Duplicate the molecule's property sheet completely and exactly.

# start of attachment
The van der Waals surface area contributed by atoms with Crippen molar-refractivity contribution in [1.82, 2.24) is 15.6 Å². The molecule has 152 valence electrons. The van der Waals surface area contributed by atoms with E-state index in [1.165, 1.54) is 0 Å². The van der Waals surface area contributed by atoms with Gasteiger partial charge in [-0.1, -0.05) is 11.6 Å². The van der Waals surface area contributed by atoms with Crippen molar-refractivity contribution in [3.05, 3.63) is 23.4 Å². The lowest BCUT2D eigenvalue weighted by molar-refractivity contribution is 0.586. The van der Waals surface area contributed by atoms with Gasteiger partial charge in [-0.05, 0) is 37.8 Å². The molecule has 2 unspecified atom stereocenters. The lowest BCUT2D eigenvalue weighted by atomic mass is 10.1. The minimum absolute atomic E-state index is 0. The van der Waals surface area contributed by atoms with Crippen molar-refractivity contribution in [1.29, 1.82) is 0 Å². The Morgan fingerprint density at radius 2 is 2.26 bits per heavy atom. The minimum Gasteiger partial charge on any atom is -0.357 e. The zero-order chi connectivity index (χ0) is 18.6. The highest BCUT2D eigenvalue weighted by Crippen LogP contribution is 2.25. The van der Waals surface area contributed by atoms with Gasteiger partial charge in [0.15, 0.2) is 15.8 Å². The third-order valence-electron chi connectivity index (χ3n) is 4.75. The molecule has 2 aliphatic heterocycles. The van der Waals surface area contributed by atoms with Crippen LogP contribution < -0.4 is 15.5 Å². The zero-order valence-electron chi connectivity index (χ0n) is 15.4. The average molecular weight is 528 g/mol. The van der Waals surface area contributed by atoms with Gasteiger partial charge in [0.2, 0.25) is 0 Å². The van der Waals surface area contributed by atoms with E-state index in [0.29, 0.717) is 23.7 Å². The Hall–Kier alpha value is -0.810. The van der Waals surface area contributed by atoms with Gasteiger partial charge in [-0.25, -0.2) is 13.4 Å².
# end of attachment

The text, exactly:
The van der Waals surface area contributed by atoms with Crippen molar-refractivity contribution in [1.82, 2.24) is 15.6 Å². The molecule has 152 valence electrons. The van der Waals surface area contributed by atoms with E-state index in [1.165, 1.54) is 0 Å². The van der Waals surface area contributed by atoms with Gasteiger partial charge in [-0.1, -0.05) is 11.6 Å². The van der Waals surface area contributed by atoms with Crippen molar-refractivity contribution in [3.05, 3.63) is 23.4 Å². The lowest BCUT2D eigenvalue weighted by molar-refractivity contribution is 0.586. The van der Waals surface area contributed by atoms with Gasteiger partial charge in [-0.05, 0) is 37.8 Å². The molecule has 2 unspecified atom stereocenters. The lowest BCUT2D eigenvalue weighted by atomic mass is 10.1. The minimum absolute atomic E-state index is 0. The van der Waals surface area contributed by atoms with Crippen molar-refractivity contribution in [1.29, 1.82) is 0 Å². The Morgan fingerprint density at radius 2 is 2.26 bits per heavy atom. The minimum Gasteiger partial charge on any atom is -0.357 e. The zero-order chi connectivity index (χ0) is 18.6. The highest BCUT2D eigenvalue weighted by Crippen LogP contribution is 2.25. The van der Waals surface area contributed by atoms with Gasteiger partial charge in [0.15, 0.2) is 15.8 Å². The third-order valence-electron chi connectivity index (χ3n) is 4.75. The molecule has 2 aliphatic heterocycles. The van der Waals surface area contributed by atoms with Crippen LogP contribution < -0.4 is 15.5 Å². The zero-order valence-electron chi connectivity index (χ0n) is 15.4. The average molecular weight is 528 g/mol. The van der Waals surface area contributed by atoms with Gasteiger partial charge in [0.2, 0.25) is 0 Å². The van der Waals surface area contributed by atoms with E-state index in [0.29, 0.717) is 23.7 Å². The Hall–Kier alpha value is -0.810. The van der Waals surface area contributed by atoms with Gasteiger partial charge in [-0.25, -0.2) is 13.4 Å².